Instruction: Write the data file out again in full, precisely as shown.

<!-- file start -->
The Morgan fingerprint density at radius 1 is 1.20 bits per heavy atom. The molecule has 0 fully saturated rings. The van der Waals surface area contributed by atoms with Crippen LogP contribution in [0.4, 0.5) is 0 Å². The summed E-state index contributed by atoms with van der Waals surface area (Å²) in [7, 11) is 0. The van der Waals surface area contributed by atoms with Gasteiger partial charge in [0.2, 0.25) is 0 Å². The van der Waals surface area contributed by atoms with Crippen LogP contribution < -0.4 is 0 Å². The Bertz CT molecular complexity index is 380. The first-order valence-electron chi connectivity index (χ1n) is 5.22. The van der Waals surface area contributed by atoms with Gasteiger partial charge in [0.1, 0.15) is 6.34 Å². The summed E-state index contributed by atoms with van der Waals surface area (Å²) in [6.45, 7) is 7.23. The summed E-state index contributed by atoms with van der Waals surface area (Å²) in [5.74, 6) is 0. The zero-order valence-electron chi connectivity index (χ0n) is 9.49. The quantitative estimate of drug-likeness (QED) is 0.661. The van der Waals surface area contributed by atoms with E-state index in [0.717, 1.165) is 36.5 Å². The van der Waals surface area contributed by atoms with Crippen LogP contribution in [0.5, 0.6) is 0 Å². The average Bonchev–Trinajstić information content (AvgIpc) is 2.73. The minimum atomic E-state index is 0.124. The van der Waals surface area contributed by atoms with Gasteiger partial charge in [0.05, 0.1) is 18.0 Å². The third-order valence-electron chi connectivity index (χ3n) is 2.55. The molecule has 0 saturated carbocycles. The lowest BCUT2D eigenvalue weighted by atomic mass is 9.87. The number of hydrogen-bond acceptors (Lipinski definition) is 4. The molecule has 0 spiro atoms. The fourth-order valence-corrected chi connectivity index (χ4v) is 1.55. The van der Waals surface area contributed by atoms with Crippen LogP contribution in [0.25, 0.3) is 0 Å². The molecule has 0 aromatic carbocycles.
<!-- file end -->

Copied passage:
The Morgan fingerprint density at radius 1 is 1.20 bits per heavy atom. The molecule has 0 fully saturated rings. The van der Waals surface area contributed by atoms with Crippen LogP contribution in [0.4, 0.5) is 0 Å². The summed E-state index contributed by atoms with van der Waals surface area (Å²) in [7, 11) is 0. The van der Waals surface area contributed by atoms with Gasteiger partial charge in [0.2, 0.25) is 0 Å². The van der Waals surface area contributed by atoms with Crippen LogP contribution < -0.4 is 0 Å². The Bertz CT molecular complexity index is 380. The first-order valence-electron chi connectivity index (χ1n) is 5.22. The van der Waals surface area contributed by atoms with Gasteiger partial charge in [0.1, 0.15) is 6.34 Å². The summed E-state index contributed by atoms with van der Waals surface area (Å²) in [6.45, 7) is 7.23. The summed E-state index contributed by atoms with van der Waals surface area (Å²) in [5.74, 6) is 0. The zero-order valence-electron chi connectivity index (χ0n) is 9.49. The quantitative estimate of drug-likeness (QED) is 0.661. The van der Waals surface area contributed by atoms with E-state index in [0.717, 1.165) is 36.5 Å². The van der Waals surface area contributed by atoms with Crippen LogP contribution in [0.5, 0.6) is 0 Å². The average Bonchev–Trinajstić information content (AvgIpc) is 2.73. The minimum atomic E-state index is 0.124. The van der Waals surface area contributed by atoms with Gasteiger partial charge in [0.05, 0.1) is 18.0 Å². The third-order valence-electron chi connectivity index (χ3n) is 2.55. The molecule has 0 saturated carbocycles. The lowest BCUT2D eigenvalue weighted by atomic mass is 9.87. The number of hydrogen-bond acceptors (Lipinski definition) is 4. The molecule has 0 spiro atoms. The fourth-order valence-corrected chi connectivity index (χ4v) is 1.55. The van der Waals surface area contributed by atoms with Crippen LogP contribution in [0.25, 0.3) is 0 Å². The molecule has 0 aromatic carbocycles.